What’s in a name? Both everything and nothing.
On February 15, 2019, Indiana Dunes National Lakeshore became Indiana Dunes National Park, the nation’s sixty-first. The legislation to “upgrade” the National Lakeshore to National Park status, sponsored by U.S. Rep. Pete Visclosky (D-Gary) with the support of the entire Indiana Congressional delegation (but over the opposition of the National Park Service), had been inserted into the omnibus bill to reopen the federal government after the longest shutdown in history. The legislation, however, added no land to the Park, nor did it change its appropriation budget or increase levels of protection for an exceedingly fragile landscape. Although sites become part of the National Park System in different ways (only Congress holds the authority to establish a National Park while, for instance, a president may unilaterally create a National Monument), since the National Park Service General Authorities Act of 1970, all the units within the National Park System have been managed equally as a single system. But the term National Park holds a special place in the imagination. As Park Superintendent Paul Labovitz writes in the summer/fall issue of The Singing Sands, the Park’s newspaper, “Sixty-one of the 419 [NPS units] are called National Park, and when you think about they way National Park visits are written about and promoted, those 61 are usually the places featured.”
One of the earliest proponents of creating a National Park in the Indiana dune country was, in fact, Stephen Mather, the legendary first director of the National Park Service, who proposed creating a Park along the southern shoreline of Lake Michigan in 1916, mere months after the National Park Service had been established by Congress. During the previous two decades, the unique biodiversity of the region had become better understood and celebrated, leading to the creation of a movement to protect the dune country. The unique flora and fauna, coupled with the spectacular vistas of the lake from the top of sand dunes hundreds of feet high, made the area the perfect location for a nation’s park celebrating the Great Lakes.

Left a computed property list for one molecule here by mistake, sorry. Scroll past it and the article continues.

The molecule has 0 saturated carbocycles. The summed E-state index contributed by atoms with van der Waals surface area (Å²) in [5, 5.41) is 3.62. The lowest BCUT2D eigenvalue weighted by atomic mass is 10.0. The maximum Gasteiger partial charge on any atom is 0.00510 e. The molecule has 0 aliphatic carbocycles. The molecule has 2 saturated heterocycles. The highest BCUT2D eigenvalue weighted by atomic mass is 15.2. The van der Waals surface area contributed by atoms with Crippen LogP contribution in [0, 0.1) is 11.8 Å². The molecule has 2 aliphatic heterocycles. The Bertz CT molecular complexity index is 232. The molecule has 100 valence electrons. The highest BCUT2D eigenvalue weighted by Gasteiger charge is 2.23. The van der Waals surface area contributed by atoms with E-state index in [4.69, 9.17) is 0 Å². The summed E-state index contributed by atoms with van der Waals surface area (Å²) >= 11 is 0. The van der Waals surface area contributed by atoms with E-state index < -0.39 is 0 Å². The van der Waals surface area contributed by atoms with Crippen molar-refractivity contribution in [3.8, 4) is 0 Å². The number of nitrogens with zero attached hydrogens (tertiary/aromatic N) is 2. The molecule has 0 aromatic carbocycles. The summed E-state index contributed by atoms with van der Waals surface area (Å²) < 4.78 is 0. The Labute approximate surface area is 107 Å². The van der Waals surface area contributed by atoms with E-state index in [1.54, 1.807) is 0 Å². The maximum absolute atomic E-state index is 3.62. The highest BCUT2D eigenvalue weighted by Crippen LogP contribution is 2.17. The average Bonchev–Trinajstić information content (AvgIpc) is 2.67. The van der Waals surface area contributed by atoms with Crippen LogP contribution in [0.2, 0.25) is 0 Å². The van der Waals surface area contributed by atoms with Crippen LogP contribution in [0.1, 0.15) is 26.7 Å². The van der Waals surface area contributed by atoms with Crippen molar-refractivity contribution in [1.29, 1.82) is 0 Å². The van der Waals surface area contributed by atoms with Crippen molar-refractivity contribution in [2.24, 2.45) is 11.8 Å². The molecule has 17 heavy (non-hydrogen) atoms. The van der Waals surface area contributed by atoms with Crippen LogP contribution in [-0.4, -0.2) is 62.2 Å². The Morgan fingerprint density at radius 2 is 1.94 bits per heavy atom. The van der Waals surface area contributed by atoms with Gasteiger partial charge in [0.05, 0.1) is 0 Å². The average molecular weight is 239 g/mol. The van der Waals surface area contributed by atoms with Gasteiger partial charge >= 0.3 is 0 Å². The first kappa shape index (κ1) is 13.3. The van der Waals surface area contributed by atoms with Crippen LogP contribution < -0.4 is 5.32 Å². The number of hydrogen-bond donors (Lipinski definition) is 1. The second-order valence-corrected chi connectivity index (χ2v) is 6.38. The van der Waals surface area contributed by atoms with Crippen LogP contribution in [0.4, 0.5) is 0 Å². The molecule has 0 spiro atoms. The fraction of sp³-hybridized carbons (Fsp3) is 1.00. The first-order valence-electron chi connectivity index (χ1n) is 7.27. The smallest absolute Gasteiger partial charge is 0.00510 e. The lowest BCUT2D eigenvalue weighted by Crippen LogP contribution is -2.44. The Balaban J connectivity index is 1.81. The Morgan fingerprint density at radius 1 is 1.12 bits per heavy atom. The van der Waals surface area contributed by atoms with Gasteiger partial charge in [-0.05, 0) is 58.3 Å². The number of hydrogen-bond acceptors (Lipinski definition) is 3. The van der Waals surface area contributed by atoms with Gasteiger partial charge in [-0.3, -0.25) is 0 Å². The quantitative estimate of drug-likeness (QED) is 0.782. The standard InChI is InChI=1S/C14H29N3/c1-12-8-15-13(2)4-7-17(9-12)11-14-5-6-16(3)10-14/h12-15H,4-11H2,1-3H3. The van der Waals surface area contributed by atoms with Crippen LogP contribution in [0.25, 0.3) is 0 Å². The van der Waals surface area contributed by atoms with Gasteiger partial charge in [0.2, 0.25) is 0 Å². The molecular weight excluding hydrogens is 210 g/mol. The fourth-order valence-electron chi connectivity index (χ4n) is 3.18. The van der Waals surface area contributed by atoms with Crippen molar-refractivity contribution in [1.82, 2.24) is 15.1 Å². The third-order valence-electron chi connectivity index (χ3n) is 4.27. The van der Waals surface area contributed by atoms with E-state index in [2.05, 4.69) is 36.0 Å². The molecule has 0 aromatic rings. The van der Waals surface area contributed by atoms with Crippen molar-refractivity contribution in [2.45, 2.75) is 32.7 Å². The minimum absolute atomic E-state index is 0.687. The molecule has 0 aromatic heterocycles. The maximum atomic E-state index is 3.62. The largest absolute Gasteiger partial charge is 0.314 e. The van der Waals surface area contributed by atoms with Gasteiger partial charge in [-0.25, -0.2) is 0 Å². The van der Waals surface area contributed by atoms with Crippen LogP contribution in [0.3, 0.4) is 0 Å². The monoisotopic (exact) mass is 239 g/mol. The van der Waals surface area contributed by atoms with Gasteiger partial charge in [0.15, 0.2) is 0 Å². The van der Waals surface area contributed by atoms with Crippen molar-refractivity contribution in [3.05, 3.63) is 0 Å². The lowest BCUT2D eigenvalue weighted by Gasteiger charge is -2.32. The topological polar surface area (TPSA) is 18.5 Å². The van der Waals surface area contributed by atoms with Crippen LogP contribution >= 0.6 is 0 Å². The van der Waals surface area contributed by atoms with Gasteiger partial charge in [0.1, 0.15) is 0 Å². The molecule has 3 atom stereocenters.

Unfortunately, federal protection for Indiana Dunes would not come until after another fifty years of industrial and commercial development of the region, when the National Lakeshore was established by Congress in November 1966. Even that was part of a compromise that created both the Park and the neighboring Port of Indiana. Happily, the state of Indiana had created an Indiana Dunes State Park in 1926.